Your backyard pool is a fun place for kids to splash, play and beat the summer heat. But water safety is no laughing matter. According to the Centers for Disease Control and Prevention (CDC), drowning ranks fifth among the leading causes of unintentional injury death in the United States, and one in five people who drown are children age 14 and under.
If you have a backyard pool, you are well aware that keeping kids safe in and near the water is a top priority. However, it never hurts to brush up on your water safety skills. Here are some general guidelines to follow to help prevent accidents:
Never leave children unsupervised
Drowning can happen quickly and quietly anywhere there is water, whether it’s a pool, hot tub, or natural body of water. Adults should closely supervise children at all times and avoid distracting activities like reading or talking on the phone. Children under age 4 should be supervised at arm’s length, even if they can swim.
During gatherings, adults who know how to swim can take turns being the “designated watcher.” Be sure to avoid drinking alcohol when you are swimming or supervising children who are swimming. Alcohol influences balance, coordination, and judgment, and its effects are heightened by sun exposure and heat. The bottom line is that alcohol and swimming do not mix, whether the person is in the pool or charged with supervising children or non-swimmers.
As a backup to adult supervision, a “water immersion” pool alarm like the Safety Turtle system can be used to protect children around a pool. If a child wearing the special water-activated Safety Turtle wristband falls into the pool, a loud alarm will sound at the nearby base station. Safety Turtle can also be used to protect dogs and cats of all sizes using special immersion tags that clip to your pet’s collar.
Teach children to swim
Research by the American Academy of Pediatrics concludes that most children ages 4 and older can learn to swim. In fact, participation in formal swimming lessons can reduce the risk of drowning among children under the age of 4 years. Having them wear a proper life vest or swim aid is one of the best ways to protect them while they are learning to swim – and give you the assurance that they’ll stay afloat if they run into trouble in deep water.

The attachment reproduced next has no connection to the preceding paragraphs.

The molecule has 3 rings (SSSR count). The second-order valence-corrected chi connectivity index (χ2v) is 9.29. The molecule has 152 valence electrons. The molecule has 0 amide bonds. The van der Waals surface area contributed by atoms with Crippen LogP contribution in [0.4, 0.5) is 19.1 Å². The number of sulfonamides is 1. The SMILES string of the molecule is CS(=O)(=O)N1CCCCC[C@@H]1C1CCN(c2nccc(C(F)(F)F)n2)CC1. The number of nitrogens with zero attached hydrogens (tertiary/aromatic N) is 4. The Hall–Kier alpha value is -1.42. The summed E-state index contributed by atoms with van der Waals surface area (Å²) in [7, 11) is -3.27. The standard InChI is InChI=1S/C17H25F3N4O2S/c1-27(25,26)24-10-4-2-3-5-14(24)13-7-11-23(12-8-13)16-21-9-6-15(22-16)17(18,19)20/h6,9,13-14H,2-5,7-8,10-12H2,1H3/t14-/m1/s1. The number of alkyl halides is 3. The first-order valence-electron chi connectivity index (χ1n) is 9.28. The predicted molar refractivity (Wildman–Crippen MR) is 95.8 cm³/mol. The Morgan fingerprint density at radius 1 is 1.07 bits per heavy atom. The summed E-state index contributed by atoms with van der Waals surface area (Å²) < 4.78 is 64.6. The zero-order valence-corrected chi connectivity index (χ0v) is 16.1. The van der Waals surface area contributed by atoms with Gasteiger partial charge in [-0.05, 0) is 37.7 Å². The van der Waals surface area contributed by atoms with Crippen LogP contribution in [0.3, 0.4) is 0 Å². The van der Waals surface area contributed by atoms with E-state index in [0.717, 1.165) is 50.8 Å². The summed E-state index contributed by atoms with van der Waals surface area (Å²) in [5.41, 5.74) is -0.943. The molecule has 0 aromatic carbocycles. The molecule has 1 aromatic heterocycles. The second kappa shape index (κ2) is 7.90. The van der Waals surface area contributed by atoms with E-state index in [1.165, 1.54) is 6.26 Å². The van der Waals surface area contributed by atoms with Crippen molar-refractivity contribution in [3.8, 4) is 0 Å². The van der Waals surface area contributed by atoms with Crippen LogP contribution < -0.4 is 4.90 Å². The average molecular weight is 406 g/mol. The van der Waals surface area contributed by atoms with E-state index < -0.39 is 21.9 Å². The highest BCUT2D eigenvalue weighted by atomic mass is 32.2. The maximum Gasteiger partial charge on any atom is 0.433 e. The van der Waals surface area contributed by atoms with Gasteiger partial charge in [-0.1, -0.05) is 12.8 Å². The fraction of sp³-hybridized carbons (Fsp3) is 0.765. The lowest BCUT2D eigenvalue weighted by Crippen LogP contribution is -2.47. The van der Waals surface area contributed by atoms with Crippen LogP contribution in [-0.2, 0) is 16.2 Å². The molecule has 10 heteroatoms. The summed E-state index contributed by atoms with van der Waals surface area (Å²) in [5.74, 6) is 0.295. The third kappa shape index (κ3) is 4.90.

Here are some of the most popular swim aids for young children:
USGC Approved Life Vest
Although not specifically designed for learning to swim, a child’s life vest can be used to provide buoyancy and security in the water. Of the two types for children, Type III life vests are best for swimming. They’re designed for comfort and come in styles for different boating activities and sports. The Super Soft Type III life vest works well for beginning swimmers who have experience in the water. It’s made of soft, comfortable vinyl coated foam and has easy to close snaps and adjustable straps. Note that children’s life vest sizing is based on the child’s weight and not their chest size, as with adults. The Super Soft life vest comes in three sizes to fit children 30 to 90 pounds.
Puddle Jumper Deluxe Life Jacket
Comfort is why the Stearns Puddle Jumper Deluxe Life Jacket is such a big hit amongst parents and children! Made from a soft, woven polyester that reduces chafing, the Puddle Jumper is designed so children can move and swim freely without the jacket riding up around their necks the way traditional life vests often do. Best of all, its Coast Guard approved, so children can use it in pools, lakes, boats and the beach. Fits children between 30-50 pounds.
For toddlers and young children under 35 pounds, a learn-to-swim tube trainer is a safe way to introduce them to the water and build confidence. Swim tubes are basically a rubber tube that the child wears like a piece of clothing. The cloth tank top slips comfortably over the child’s head and the bottom strap fits securely between the legs. Wearing a swim tube, children will enjoy freedom of movement while floating upright or in a swimming position.
“Swimmie” Arm Floats
Floating in the water doesn’t come naturally for many beginning swimmers. Learn-to-Swim Arm Floats – often nicknamed “swimmies” – are inflatable arm bands that offer beginning swimmers comfort and dependability. Swimmies are great for beginning swimmers who already know how to keep their head out of the water. They provide just enough buoyancy so children can relax in the water and focus on learning their strokes and kicks.
Keep emergency equipment at hand
Backyard pool owners should always keep emergency equipment within arm’s reach. This might include a throwable ring buoy that can be tossed quickly to anyone struggling in the water, a reaching pole or a shepherd’s crook. It is also wise to have a phone in the pool area. For more information on how to prevent child drownings, see these guidelines published by the CDC.
Pool safety is an ongoing responsibility
Adults need to be alert and vigilant when children are in the vicinity of a pool, especially when it is in their own backyard. Only 2% percent of child drowning incidents occur at a public beach or pool, whereas 65% of children drown in their own backyard pool and an additional 33% at the home of a relative or friend.
Pool safety is your personal responsibility, and seconds count in preventing death or permanent injury. Learning proper pool safety procedures and life saving techniques like CPR is critical.